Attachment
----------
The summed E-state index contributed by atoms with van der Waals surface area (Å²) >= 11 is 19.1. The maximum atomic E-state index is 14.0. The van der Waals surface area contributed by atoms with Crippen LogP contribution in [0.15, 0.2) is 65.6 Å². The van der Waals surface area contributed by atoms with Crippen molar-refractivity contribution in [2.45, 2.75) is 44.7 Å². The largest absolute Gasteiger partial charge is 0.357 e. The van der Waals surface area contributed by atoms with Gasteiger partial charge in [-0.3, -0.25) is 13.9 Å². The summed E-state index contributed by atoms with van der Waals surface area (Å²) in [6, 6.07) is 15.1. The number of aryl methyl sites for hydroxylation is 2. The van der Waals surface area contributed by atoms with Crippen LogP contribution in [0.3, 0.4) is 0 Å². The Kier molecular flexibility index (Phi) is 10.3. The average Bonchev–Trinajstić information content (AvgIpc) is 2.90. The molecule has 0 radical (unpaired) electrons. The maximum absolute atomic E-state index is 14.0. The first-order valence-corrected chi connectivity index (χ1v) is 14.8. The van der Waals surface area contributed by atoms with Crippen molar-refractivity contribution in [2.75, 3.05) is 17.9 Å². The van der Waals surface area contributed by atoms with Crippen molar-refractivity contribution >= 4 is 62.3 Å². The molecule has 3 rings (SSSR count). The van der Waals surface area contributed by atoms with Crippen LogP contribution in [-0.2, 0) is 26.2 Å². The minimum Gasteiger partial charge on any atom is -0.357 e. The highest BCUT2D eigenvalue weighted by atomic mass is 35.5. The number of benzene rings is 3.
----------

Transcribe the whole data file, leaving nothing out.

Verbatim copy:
The summed E-state index contributed by atoms with van der Waals surface area (Å²) >= 11 is 19.1. The maximum atomic E-state index is 14.0. The van der Waals surface area contributed by atoms with Crippen LogP contribution in [0.15, 0.2) is 65.6 Å². The van der Waals surface area contributed by atoms with Crippen molar-refractivity contribution in [2.45, 2.75) is 44.7 Å². The largest absolute Gasteiger partial charge is 0.357 e. The van der Waals surface area contributed by atoms with Gasteiger partial charge in [-0.3, -0.25) is 13.9 Å². The summed E-state index contributed by atoms with van der Waals surface area (Å²) in [6, 6.07) is 15.1. The number of aryl methyl sites for hydroxylation is 2. The van der Waals surface area contributed by atoms with Crippen LogP contribution in [0.3, 0.4) is 0 Å². The Kier molecular flexibility index (Phi) is 10.3. The average Bonchev–Trinajstić information content (AvgIpc) is 2.90. The molecule has 0 radical (unpaired) electrons. The maximum absolute atomic E-state index is 14.0. The first-order valence-corrected chi connectivity index (χ1v) is 14.8. The van der Waals surface area contributed by atoms with Crippen molar-refractivity contribution in [2.75, 3.05) is 17.9 Å². The van der Waals surface area contributed by atoms with Crippen molar-refractivity contribution >= 4 is 62.3 Å². The molecule has 3 rings (SSSR count). The van der Waals surface area contributed by atoms with Crippen LogP contribution in [-0.2, 0) is 26.2 Å². The minimum Gasteiger partial charge on any atom is -0.357 e. The highest BCUT2D eigenvalue weighted by atomic mass is 35.5. The number of benzene rings is 3.